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Another trick...High Pass / Low Pass

Discussion in 'Axe-Fx II Discussion' started by jzucker, Jun 16, 2016.

  1. jzucker

    jzucker
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    I'm sure most of you veterans already know this. I have periodically experimented with the cutoff frequencies on overdriven tones...Mostly for getting the characteristic Allen Holdsworth violin tone. I'll typically set the high frequencies to cut off at on or just under 3k. However, the other day, I noticed on my strat I noticed that the clean and semi-clean tones were just super zingy and the bridge pickup was ice-picky. So, I set the high freq cutoff to 4k.

    WHAT A DIFFERENCE!!!


    In retrospect, I think the axefx architecture tends to add some low end and high end that is not present in the real amps and setting these cutoffs properly is essential to getting a more realistic sound.
     
  2. Alex Musicman

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    hi man, care to explain or show an image of how to do this in the axe edit?

    Thanks in advance,
     
  3. FractalAudio

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    The frequency response is identical to the actual amps modeled. That is part of the modeling process. The models are EQ matched to the amps and the data stored in the firmware.
     
  4. jzucker

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    I don't care if they are frequency matched or not. I get high frequencies out of the output that just aren't there in a real amplifier. A guitar speaker typically cuts off sharply at between 4k and 5k. There's no need to have frequencies above that unless you are driving it with a bass (slapping) or acoustic guitar. The fractal amps tend to have more low end and more high end than the real thing. Whether this is imparted by the various components along the block chain or the amp itself is irrelevant.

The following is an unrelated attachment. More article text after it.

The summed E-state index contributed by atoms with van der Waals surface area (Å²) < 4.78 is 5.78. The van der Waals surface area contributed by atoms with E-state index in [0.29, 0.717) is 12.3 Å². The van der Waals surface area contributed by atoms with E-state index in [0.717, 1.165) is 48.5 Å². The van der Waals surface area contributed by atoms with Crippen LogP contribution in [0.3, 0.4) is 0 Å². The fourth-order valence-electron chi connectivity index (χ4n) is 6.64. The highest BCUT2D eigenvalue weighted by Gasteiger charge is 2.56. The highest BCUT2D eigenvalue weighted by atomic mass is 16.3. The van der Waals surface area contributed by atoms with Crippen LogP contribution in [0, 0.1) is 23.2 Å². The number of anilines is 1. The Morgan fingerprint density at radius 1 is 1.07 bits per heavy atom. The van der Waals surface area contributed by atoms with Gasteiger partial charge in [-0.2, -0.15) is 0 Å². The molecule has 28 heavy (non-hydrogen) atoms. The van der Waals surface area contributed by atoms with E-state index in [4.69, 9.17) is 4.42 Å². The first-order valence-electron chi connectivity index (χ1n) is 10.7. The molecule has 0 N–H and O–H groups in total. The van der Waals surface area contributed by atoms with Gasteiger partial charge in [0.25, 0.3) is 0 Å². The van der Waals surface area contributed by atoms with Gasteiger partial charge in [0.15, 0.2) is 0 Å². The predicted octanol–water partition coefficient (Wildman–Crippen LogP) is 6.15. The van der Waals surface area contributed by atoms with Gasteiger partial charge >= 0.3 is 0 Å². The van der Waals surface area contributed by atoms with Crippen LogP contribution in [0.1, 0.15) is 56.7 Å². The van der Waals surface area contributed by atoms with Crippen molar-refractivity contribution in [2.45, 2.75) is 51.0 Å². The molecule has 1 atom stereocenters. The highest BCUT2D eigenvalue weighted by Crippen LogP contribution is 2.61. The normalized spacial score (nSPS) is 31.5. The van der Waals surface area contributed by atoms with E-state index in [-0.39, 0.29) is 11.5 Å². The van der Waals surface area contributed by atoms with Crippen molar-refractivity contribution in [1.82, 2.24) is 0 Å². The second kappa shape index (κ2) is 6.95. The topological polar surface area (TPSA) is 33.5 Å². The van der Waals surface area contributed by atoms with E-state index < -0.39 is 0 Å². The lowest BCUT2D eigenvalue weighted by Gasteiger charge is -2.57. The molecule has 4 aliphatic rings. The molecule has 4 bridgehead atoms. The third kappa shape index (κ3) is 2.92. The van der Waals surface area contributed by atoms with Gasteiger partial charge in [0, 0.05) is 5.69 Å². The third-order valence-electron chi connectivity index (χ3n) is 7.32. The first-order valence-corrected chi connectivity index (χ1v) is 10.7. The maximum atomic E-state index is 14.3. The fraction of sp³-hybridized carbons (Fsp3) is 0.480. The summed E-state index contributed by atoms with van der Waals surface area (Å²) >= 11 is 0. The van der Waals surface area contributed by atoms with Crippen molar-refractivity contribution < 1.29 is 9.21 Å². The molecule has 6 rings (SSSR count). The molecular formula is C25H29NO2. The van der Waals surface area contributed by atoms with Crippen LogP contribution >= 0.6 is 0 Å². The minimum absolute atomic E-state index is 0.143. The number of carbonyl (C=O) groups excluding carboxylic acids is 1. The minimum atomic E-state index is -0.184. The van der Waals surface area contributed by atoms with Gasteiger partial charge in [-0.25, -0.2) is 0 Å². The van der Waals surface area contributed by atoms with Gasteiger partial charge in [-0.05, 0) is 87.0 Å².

So I limit the high frequencies in the cabinet itself. Also, many of the 3rd party speaker solutions that are supposedly flat response are really not flat. You will often get HUGE amounts of bass frequencies at louder volumes due to cabinet design and fletcher-munson curves. Many folks don't care about this because a huge part of the fractal audience is playing metal or djent where the extra bottom end enhances the guitar sound but if you are playing jazz or clean tones or fusion tones, the extra bass and high frequencies sound unnatural IMO.
     
  5. FractalAudio

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    No they don't. That's the whole point of matching. Even without matching the modeling is so accurate now that any deviations are less than 1 dB.

    You can't compare what you are used to hearing "in the room". The close-mic'd sound ALWAYS has more highs and lows. This is due to the physics of near-field micing. And this is why a highpass and lowpass are frequently employed at mixdown.
     
  6. jzucker

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    That's the whole point. What I want to hear is what the amp sounds like when listening to it or how it sounds after having been mixed on record. I don't want it to sound like it still needs mixing and eq'ing after the fact. If you're using it for recording you can tweak it to your liking but I'm talking about using it live to sound like an amp in the room. This is one reason why some folks think the kemper sounds more realistic. It doesn't in reality but it's eq'd on output a bit different so it sounds warmer and with less boomyness.

    Some future version of axefx should have a global eq button that can apply the types of settings i'm talking about.
     
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  7. Spawn2031

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    This is probably one of the biggest things that people forget about amp modelers. They are meant to reproduce the sound of a mic'd amp, not just the amp itself. So in order to do a true comparison you would have to mic up the real amp in the room as well, which is naturally going to change the sound of that amp.
     
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  8. brokenvail